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Media release

8 December 2021

Tweed Shire Council

Full steam ahead for Tweed section of Rail Trail

Construction work shifts up a gear on Northern Rivers Rail Trail

Artist impression of Murwillumbah Railway Station rail trail

An artist’s impression of how the Murwillumbah Railway Station may look on the Tweed section of the Northern Rivers Rail Trail.

Anticipation is building for local businesses, cycle enthusiasts and walking groups after crews started construction works at a number of locations along the Tweed section of the Northern Rivers Rail Trail.

Thanks to input from industry experts and stakeholders including traditional owners, local residents, businesses, community and interest groups, the trail’s construction will see heritage bridges and railway station buildings restored, local places of cultural significance acknowledged and celebrated, and will deliver an accessible community resource for people of all abilities to enjoy.

Project Director Iain Lonsdale said construction works on the Tweed section of the Northern Rivers Rail Trail were progressing well and on schedule to be finished by December next year.

Work to clear vegetation along the Tweed section of the trail began earlier this year while detailed design and preliminary site works have been underway since the $11.8m construction contract was awarded to family-owned construction company Hazel Bros in June.

“We are excited to be moving into the onsite construction phase of works now that the detailed site design works are nearly complete,” Mr Lonsdale said.

“Murwillumbah locals may have seen the main site office set up at the Murwillumbah Station in recent days and people may start to see crews preparing for the first construction works, set to begin at Dunbible on 15 December.”

The first official works will include restoration and resurfacing of the historic Colin Street Bridge in South Murwillumbah. A compacted gravel surface will also be installed along a 200 metre stretch of the disused rail line to trial the installation process and evaluate the surface’s suitability for local conditions. As part of this process, a section of the old railway track will be removed to enable construction of the new surface.

“It is really important to us that we respect our Aboriginal heritage and our built environment and I am proud this project will restore so much of this important local history and put it on show for people to enjoy and learn more,” Mr Lonsdale said.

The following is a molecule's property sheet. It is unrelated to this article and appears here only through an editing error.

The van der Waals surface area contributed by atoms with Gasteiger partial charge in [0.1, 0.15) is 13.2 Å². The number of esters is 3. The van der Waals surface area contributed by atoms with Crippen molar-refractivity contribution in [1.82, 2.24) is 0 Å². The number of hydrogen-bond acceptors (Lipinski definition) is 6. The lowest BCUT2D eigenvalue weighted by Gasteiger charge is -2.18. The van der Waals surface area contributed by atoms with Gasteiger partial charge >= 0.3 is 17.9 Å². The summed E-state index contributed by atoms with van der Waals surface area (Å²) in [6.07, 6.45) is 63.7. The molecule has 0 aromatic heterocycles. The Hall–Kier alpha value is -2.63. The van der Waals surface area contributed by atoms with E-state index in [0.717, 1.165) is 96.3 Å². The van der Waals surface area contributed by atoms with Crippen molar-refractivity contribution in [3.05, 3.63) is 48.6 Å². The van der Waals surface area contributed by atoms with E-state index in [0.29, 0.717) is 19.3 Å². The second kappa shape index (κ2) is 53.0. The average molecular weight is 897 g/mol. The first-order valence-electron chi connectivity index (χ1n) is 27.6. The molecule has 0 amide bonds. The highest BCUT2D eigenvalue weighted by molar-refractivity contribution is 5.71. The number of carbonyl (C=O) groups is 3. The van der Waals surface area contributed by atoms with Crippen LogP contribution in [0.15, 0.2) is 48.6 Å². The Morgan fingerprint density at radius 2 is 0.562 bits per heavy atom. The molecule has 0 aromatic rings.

Excitement building

Council’s Senior Economic Development Officer Kym Kranen is looking forward to the project getting underway.

“The Rail Trail will be a fantastic resource for our community and make the Tweed an even greater place to visit, helping our local businesses to thrive,” she said.

“It will be a destination for the whole community to enjoy - whether you want a safe place to ride with friends and family, go on a long distance ride with your cycle club, or just walk through the countryside to explore local villages, experience our beautiful scenic landscapes or learn about local history.”

When completed, the Northern Rivers Rail Trail will preserve the 132km scenic rail corridor between Murwillumbah and Casino, creating a safe, car-free connection between the villages and towns along the route.

The 24km Tweed section will link Murwillumbah Railway Station with the Tweed Regional Gallery and travel south through the villages of Stokers Siding, Burringbar, Mooball and Crabbes Creek.

“The Rail Trail will be a wonderful backdrop for a whole host of new eco-tourism ventures,” Ms Kranen said.

“We think it is really going to be something special and we’re excited about the ideas we’re already hearing from the local business community. They are really excited too – a workshop for local entrepreneurs and business operators hosted by Destination North Coast this week was booked out.”

Ms Kranen said some of the ideas at the workshop included coffee vans and kiosks, food trucks, paddock-to-plate experiences, horse-riding, arts and crafts stalls and brewery and distillery tours.

The Australian Government’s Regional Jobs and Infrastructure Package Fund and NSW Government’s Restart NSW program have provided the funding required to construct the trail.

Train services ceased operating on the Northern NSW Branch Line between Casino and Murwillumbah in May 2004 and the NSW Government formally closed the line in October 2020.

To learn more and let us know your thoughts about how we can make the most of this new community resource, or to register your business interest, visit yoursaytweed.com.au/railtrail.

Two Albert's Lyrebirds caught on camera at Mt Nullum

Work has begun to restore the steelwork on Colin Street Bridge at South Murwillumbah.



Photo 1: Tweed Rail Trail - Murwillumbah Railway Station

Caption: An artist’s impression of how the Murwillumbah Railway Station may look on the Tweed section of the Northern Rivers Rail Trail.

Photo 2: Colin St Bridge restoration

Caption: Work has begun to restore the steelwork on the Colin Street Bridge at South Murwillumbah.

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Web: tweed.nsw.gov.au/newsroom
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Aboriginal Acknowledgement